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Women in Defense Palmetto Chapter follows up with 2020 Scholarship Awardees at The Citadel https://today.citadel.edu/women-in-defense-palmetto-chapter-follows-up-with-2020-scholarship-awardees-at-the-citadel/ Wed, 17 Mar 2021 18:16:11 +0000 https://today.citadel.edu/?p=22741 Provided by Women in Defense Palmetto Chapter (WID) Pictured above (left to right): Cadets Lillian Layden and Catherine Guenther, 2020 Women in Defense Palmetto Chapter  Science, Technology, Engineering, and Math]]>

Provided by Women in Defense Palmetto Chapter (WID)

Pictured above (left to right): Cadets Lillian Layden and Catherine Guenther, 2020 Women in Defense Palmetto Chapter  Science, Technology, Engineering, and Math Scholarship awardees

On a beautiful February day, representatives from the Women in Defense (WID) Palmetto Chapter headed to The Citadel to follow up with Cadets Lillian Layden and Catherine Guenther, the awardees of the WID 2020 Science, Technology, Engineering, and Math (STEM) Scholarship.

Layden is a senior and double majoring in Computer Science and German with minors in Cybersecurity and Fine Arts, and a member of the U.S. Air Force Reserve Officer Training Corps (AFROTC) at The Citadel. Guenther is a sophomore and is pursuing a degree in Mechanical Engineering and is also a member of AFROTC.

This academic year has been far from typical for the students. We asked Layden and Guenther whether they were on track with their goals, what unique challenges they faced this year, and what advice they would offer to other women pursuing STEM majors.

Both are on track with their ambitious goals despite restrictions due to the COVID-19 pandemic. Layden plans to commission with the USAF as a cybersecurity officer upon her graduation in May from The Citadel. She was on the dean’s list in the fall semester and is the vice commander of her AFROTC wing. Guenther has continued with her internship at the Naval Information Warfare Center (NIWC) Atlantic, where she has been able to apply fundamentals of engineering.

Campus life has new challenges such as students can’t go into each other’s rooms, and they can’t hang out with friends like they did previously. Classes have shifted to a hybrid format, adding to an already demanding year. Guenther said, “Online learning has been a major challenge. It’s difficult to sit behind a screen to learn. One day you are online, the next day you are in person.” Since many clubs have stopped meeting, Layden is no longer able to participate in Judo and choir.

Both women had advice for other females pursuing STEM majors. Guenther said, “You shouldn’t focus on what anyone says you can or can’t do.” Layden said, “A lot of times, you’re going to be the only woman in the room, and you have to own that and be proud of that. It’s going to be really intimidating at times. Remind yourself that you are here for yourself. You’re doing great things, you’re going to do a great job. Stay on track, set realistic goals, and work towards them.”

The WID Palmetto Chapter’s STEM Scholarship is an annual award for women attending South Carolina colleges or universities pursuing degrees in STEM fields. Two annual scholarships of up to $2,500 are available, one of which is reserved for a veteran/member of the military/ROTC participant. Scholarship awards are made according to financial need, academic achievement, faculty recommendation, recognition and honors, activities, and personal essay.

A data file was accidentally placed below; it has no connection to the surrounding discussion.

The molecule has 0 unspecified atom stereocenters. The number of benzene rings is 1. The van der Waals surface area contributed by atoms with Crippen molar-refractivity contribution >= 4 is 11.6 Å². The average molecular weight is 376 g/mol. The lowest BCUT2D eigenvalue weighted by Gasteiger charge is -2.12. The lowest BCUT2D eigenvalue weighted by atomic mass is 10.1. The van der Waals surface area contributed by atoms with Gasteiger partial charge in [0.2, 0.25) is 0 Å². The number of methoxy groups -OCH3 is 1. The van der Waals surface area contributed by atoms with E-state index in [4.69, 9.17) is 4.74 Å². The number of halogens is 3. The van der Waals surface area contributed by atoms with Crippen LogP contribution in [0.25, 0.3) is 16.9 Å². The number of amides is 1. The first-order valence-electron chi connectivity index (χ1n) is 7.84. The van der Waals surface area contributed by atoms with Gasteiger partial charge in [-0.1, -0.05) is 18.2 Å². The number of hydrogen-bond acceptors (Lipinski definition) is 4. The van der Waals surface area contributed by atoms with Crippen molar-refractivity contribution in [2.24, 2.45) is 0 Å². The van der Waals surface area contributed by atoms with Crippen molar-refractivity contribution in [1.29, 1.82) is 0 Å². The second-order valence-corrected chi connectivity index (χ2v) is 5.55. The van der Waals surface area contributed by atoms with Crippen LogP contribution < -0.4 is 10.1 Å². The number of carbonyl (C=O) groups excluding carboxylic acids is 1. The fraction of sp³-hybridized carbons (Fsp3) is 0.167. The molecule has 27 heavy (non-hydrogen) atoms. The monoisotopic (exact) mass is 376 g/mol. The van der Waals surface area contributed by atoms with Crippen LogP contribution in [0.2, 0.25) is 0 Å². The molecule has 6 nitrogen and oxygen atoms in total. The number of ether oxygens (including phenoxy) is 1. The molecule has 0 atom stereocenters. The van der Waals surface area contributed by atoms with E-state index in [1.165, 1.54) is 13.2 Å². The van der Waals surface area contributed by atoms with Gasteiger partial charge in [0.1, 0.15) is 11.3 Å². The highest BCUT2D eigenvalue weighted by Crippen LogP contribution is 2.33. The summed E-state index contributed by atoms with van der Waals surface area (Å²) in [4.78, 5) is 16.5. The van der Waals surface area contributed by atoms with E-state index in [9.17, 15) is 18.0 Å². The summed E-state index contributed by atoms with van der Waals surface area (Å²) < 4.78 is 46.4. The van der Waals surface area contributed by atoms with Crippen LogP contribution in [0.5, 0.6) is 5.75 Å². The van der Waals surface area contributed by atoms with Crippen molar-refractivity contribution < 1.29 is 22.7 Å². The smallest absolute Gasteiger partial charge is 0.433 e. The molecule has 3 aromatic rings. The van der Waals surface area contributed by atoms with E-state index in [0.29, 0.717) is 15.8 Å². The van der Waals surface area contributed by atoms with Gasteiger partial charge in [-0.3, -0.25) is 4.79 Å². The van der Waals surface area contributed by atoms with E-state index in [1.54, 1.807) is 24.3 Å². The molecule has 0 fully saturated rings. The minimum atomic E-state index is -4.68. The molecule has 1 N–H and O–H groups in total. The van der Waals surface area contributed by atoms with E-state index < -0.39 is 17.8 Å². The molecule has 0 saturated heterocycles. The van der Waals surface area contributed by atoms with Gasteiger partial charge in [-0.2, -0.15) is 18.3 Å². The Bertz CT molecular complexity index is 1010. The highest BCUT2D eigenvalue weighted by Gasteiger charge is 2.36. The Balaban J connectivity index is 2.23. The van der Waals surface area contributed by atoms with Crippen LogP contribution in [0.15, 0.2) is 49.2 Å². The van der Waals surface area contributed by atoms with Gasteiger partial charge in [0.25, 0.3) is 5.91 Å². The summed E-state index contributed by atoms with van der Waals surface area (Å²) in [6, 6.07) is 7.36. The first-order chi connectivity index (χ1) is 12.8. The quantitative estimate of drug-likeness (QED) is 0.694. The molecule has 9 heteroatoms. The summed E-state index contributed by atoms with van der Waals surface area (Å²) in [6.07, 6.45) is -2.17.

The WID Palmetto Chapter, based in Charleston, South Carolina, was founded March 13, 2009. Their goal is to provide networking and professional development opportunities to promote advancement and recognition of women in national defense and security, to support military service members, and to encourage partnerships between the local contractor community and Department of Defense agencies.

For more information, please email chapter officers at https://widpalmettochapter.org/contact-us/.

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Two Citadel cadets earn Women in Defense scholarships https://today.citadel.edu/two-citadel-cadets-earn-women-in-defense-scholarships/ Fri, 28 Aug 2020 20:20:28 +0000 https://today.citadel.edu/?p=18188 The Women in Defense Palmetto Chapter is pleased to announce Cadets Lillian Layden and Catherine Guenther as the awardees of its 2020 STEM Scholarship.]]>

Note: The Women in Defense Palmetto Chapter awards two scholarships annually to women studying a STEM discipline; this year, Citadel cadets earned them both

From the Women in Defense Palmetto Chapter

The Women in Defense (WID) Palmetto Chapter is pleased to announce Lillian Layden and Catherine Guenther as the awardees of its 2020 Science, Technology, Engineering, and Math (STEM) Scholarship.

Layden is a senior at The Citadel and a Computer Science and German double major with minors in Cybersecurity and Fine Arts. She is a member of the U.S. Air Force Reserve Officer Training Corps (ROTC). Layden is contracted through the U. S. Air Force and will be commissioned upon graduation.

Guenther is a sophomore at The Citadel. She is pursuing a degree in Mechanical Engineering and is a member of the U.S. Air Force ROTC.

The WID Palmetto Chapter’s STEM Scholarship is an annual award for women attending South Carolina colleges or universities pursuing degrees in STEM fields. Two annual scholarships of up to $2,500 are available, one of which is reserved for a veteran/member of the military/ROTC participant. Scholarship awards are made according to financial need, academic achievement, faculty recommendation, recognition and honors, activities, and personal essay.

The WID Palmetto Chapter, based in Charleston, S.C., was founded March 13, 2009. Their goal is to provide networking and professional development opportunities to promote advancement and recognition of women in national defense and security, to support military service members, and to encourage partnerships between the local contractor community and Department of Defense agencies.